John, Tamsin & Jack’s Story
John Schwab is an actor, director, producer and musician. He is also a member of the Anaphylaxis Campaign and has a son with multiple allergies.
“Our son Jack had fairly severe eczema as a baby and sometimes when he ate egg his eyes became puffy, but generally he was a healthy little boy and ate all the normal stuff kids eat. When he was 3 we went on a family holiday to Menorca and it was going great! One evening I cracked open a beer and Jack opened a bag of cashew nuts. We were not concerned as he had eaten all sorts of stuff before. Jack then said, “Mummy, Daddy I don’t feel so good.” He then vomited. I said to my wife, “I think he is allergic to nuts, get some help!”
My wife Tamsin screamed for help and about three cars turned up. Luckily a lady also heard us who had an adrenaline auto-injector in her house. We administered this into Jack’s thigh. This saved Jack’s life, as this gave him much needed time.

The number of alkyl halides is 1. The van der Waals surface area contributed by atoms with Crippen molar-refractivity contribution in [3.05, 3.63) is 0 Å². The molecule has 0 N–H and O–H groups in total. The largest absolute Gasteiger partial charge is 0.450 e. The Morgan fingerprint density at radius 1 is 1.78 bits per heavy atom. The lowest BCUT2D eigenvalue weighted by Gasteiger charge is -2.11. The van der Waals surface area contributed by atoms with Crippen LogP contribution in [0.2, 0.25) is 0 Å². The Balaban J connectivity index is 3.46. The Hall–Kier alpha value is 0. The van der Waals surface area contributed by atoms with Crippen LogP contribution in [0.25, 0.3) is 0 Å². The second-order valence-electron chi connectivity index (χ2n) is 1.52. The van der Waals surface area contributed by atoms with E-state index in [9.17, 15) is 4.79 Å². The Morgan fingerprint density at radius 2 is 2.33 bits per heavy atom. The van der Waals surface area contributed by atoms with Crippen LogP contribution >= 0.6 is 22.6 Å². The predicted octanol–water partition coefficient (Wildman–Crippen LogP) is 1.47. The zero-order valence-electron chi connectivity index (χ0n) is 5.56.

We then drove to the nearest hospital and sat in the waiting room to see a doctor & when it was our turn the doctor told us to take Jack to another hospital which would be better equipped to treat Jack’s reaction. So we drove fast to the next hospital. By now Jack was shaking and in a bad way. My wife ran into the emergency room with Jack, who by this stage had gone into a severe anaphylactic shock, and was limp in her arms. The doctors and emergency staff rushed to help. It was terrifying as it was touch and go whether he would pull through. Thankfully he did, Jack is 10 now.
When we got back from that holiday we were referred to Dr Young at Queen Elizabeth Hospital. She was incredible. We were so scared, we had never seen anything like Jack’s reaction before. It was completely out of our realm of knowledge. Dr Young helped to make the situation manageable.
Now we go for checkups once a year at St Thomas’ Hospital. Jack has been tested for 36 allergens; he is very allergic to cashew nuts and pistachios. Surprisingly his peanut reaction was low, as was his response to almonds, although when Jack was 5 he reacted after eating them and had to be taken to hospital.